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The tutorial presents the whole process in detailed way but only for the bluetooth version. This page shows some additional info about making wifi based version. You may also want to see the documentation of the PCBs I designed:
JDY-10 (BLE) based device
JDY-08 (BLE) based device
Esp-12F (Wifi) based device
These devices are smaller and look better than the end product of this tutorial but require more equipment and effort. There is no step by step guide for making these but all the necessary resources are there.
List of contents:
- Hardware setup
- Software setup (Arduino)
- Software setup (app) - option 1
- Software setup (app) - option 2
- Arduino Pro Micro 5V 16Mhz
(8Mhz version would get damaged without additional plugin. Take a look at product description for "Supported under Arduino IDE v1.0.2" which means that the device may not work without reflashing. Pick those with v1.05 support instead. I personally recommend this seller, gives outstanding support and has good knowledge about these devices.)
- bluetooth module HC-06
- 2K Ohm resistor
- 4.7K Ohm resistor (tested and working with 5.1k too)
- USB OTG adapter + optionally USB type A connector
- solid core wire
- soldering equipment
- hot glue gun
This video presents most of the steps below.
- Make sure to have all prerequisites.
- Desolder and remove pins from the bluetooth module. It may be difficult to desolder them all at once, I used pliers to make the metal pins straight and did gentle rotational movements to destroy the black plastic which holds them together and removed them separately.
It's a good idea to get rid of the solder inside the pins so it's possible to put the cables through the pins before soldering. It makes the soldering much easier. This video shows how I do it.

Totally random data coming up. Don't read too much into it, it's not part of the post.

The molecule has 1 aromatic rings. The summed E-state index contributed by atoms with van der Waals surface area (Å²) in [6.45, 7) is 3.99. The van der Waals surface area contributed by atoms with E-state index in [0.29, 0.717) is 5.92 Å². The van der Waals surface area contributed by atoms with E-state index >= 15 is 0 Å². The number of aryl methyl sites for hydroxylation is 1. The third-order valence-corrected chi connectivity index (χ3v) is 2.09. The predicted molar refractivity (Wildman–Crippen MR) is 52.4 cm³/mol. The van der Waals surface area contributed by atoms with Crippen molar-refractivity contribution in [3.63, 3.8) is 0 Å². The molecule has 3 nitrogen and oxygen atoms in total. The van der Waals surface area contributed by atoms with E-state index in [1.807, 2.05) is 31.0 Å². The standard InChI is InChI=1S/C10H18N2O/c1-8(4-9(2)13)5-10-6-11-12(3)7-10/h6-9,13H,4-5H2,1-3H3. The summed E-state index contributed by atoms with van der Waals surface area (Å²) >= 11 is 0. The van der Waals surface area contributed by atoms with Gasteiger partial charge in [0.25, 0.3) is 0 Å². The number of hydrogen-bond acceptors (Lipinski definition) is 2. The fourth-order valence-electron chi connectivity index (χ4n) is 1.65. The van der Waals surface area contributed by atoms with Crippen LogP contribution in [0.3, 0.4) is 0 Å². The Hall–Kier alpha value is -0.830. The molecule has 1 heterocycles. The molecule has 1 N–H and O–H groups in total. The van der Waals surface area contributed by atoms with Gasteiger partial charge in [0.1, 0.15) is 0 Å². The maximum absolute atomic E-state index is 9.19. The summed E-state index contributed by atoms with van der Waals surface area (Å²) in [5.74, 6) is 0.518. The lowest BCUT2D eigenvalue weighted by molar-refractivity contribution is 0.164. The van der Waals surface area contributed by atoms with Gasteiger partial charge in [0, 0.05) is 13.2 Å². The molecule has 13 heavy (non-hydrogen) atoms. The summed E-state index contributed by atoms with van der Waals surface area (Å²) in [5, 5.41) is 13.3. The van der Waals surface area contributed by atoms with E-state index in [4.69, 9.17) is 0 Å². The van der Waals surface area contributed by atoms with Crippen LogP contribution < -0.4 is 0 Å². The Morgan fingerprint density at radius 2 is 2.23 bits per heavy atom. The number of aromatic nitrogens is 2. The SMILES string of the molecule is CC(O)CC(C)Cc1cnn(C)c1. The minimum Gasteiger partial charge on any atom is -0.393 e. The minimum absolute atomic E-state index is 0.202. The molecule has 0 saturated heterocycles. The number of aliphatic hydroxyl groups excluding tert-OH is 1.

- Hot glue the Arduino and bluetooth boards together (chips pointing outwards)
Practice makes perfect but the point is to put enough hot glue for a firm connection but not enough to reach and block the pins. After some practice I put less of the hot glue and press the 2 parts harder, this way the device is a bit thinner than the first prototypes. I'd recommend to practice the movement of connecting the 2 boards without actually using glue.
- Cut a 6cm piece of wire, cut 1 "leg" of each resistor (2k and 4.7k) and create voltage divider by soldering all 3 together.
Heatshrink could be used to cover the bare metal parts.
- Cut wire into around 3x6cm pieces (check images for the exact length), strip the rubber from their ends and solder them accordingly to the pattern presented in the table and images below.
Personally I like to put all the cables inside the pins and bend them before soldering. By the way this project uses Arduino pin 8 and 9 for the bluetooth communication however it could also be done with the pins: 10, 11, 14 (MISO), 15 (SCK), 16 (MOSI). (Why not all pins could be used for that purpose is explained here) The project uses "Software serial", alternatively "Hardware serial" could be used (pins 1 and 2) but I'm afraid it would require desoldering the pins before each upload of the code to Arduino.
|8||RXD (through 2k resistor)|